With the changing of the administration comes the potential for numerous political appointments. While some of these appointments do not require confirmation, many non-career appointments do require confirmation and pose significant challenges to an incoming administration. There are a number of conceptual frameworks that can be utilized to analyze these challenges, as well as provide insight into how these problems emerge and how they can be resolved. Two of these frameworks are Freidson's Professionalism and Fung, Graham and Weil's Targeted Transparency. The strengths and limitations of these conceptual frameworks will be discussed, as they apply to the challenges regarding governmental appointments. How the similarities and differences between the application of Freidson's Professionalism and Fung, Graham and Weil's Targeted Transparency illustrate the relative usefulness and influence observers regarding political appointments.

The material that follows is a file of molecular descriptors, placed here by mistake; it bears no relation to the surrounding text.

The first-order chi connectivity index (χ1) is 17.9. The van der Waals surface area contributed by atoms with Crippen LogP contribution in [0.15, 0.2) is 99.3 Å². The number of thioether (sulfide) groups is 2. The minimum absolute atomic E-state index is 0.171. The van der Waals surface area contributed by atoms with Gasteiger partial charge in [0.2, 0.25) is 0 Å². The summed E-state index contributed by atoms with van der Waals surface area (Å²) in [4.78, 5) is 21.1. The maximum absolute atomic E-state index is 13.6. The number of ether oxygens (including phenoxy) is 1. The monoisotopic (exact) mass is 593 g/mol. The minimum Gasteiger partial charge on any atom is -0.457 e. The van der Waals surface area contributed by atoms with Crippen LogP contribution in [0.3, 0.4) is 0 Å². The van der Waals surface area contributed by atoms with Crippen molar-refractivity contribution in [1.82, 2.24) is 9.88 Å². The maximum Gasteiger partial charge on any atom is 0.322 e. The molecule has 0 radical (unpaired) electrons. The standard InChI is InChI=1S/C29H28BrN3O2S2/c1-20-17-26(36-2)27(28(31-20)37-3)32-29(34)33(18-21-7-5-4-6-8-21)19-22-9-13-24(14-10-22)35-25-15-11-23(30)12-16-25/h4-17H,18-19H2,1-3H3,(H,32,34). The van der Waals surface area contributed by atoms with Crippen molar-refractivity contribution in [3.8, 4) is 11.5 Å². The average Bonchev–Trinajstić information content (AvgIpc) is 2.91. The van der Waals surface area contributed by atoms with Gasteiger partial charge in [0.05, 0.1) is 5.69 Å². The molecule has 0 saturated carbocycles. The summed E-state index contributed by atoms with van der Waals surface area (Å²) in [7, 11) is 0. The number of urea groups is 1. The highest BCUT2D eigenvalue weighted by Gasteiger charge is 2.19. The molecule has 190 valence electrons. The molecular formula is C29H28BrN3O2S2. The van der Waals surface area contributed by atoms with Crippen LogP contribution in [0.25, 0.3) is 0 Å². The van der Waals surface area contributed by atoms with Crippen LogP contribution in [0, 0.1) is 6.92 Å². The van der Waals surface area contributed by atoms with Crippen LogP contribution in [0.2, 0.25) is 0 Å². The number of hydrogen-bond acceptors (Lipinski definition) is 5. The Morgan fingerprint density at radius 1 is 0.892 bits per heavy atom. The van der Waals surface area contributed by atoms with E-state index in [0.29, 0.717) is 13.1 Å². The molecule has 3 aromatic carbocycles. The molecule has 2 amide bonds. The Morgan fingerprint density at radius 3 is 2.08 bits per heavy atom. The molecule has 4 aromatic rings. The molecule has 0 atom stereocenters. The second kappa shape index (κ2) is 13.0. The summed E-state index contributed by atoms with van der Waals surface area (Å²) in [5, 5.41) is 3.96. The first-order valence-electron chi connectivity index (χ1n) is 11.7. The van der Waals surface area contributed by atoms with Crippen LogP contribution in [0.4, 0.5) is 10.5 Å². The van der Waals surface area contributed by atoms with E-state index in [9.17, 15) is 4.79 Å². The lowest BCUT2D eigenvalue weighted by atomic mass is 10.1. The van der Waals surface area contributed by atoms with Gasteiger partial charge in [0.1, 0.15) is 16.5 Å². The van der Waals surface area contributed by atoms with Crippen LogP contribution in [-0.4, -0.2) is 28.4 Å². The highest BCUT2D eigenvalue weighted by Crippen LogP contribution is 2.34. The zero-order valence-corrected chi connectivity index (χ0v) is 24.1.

Freidson's theoretical construct of professionalism can be useful in the analysis of the challenges encountered with political appointments. Freidson notes that professionalism is a framework in which "workers who have the specialized knowledge that allows them to provide especially important services have the power to organize and control their own work" ("Professionalism" 1). Creating conditions of market demand is not the goal of this framework, but rather to provide services that benefit all (2). This framework is demonstrated in a variety of professions, including the medical and legal field. These professionals are able to engage in these fields of work due to their highly specialized knowledge base. Professionalism often operates in contrast to the corporate goals of efficiency and competitiveness. Professionalism is often seen by the interrelated ideologies of efficiency and competitiveness as a means of providing services at higher price points and with lowered quality. However, Freidson sees professionalism in a different light. Instead, Freidson's framework positions professionalism as a safeguard to the quality and provision of public services where efficiencies are often not plausible. For this reason, Freidson's professionalism can be used to examine the role of the political appointee in the organization, as well as to identify the inherent goals and purpose of the appointee.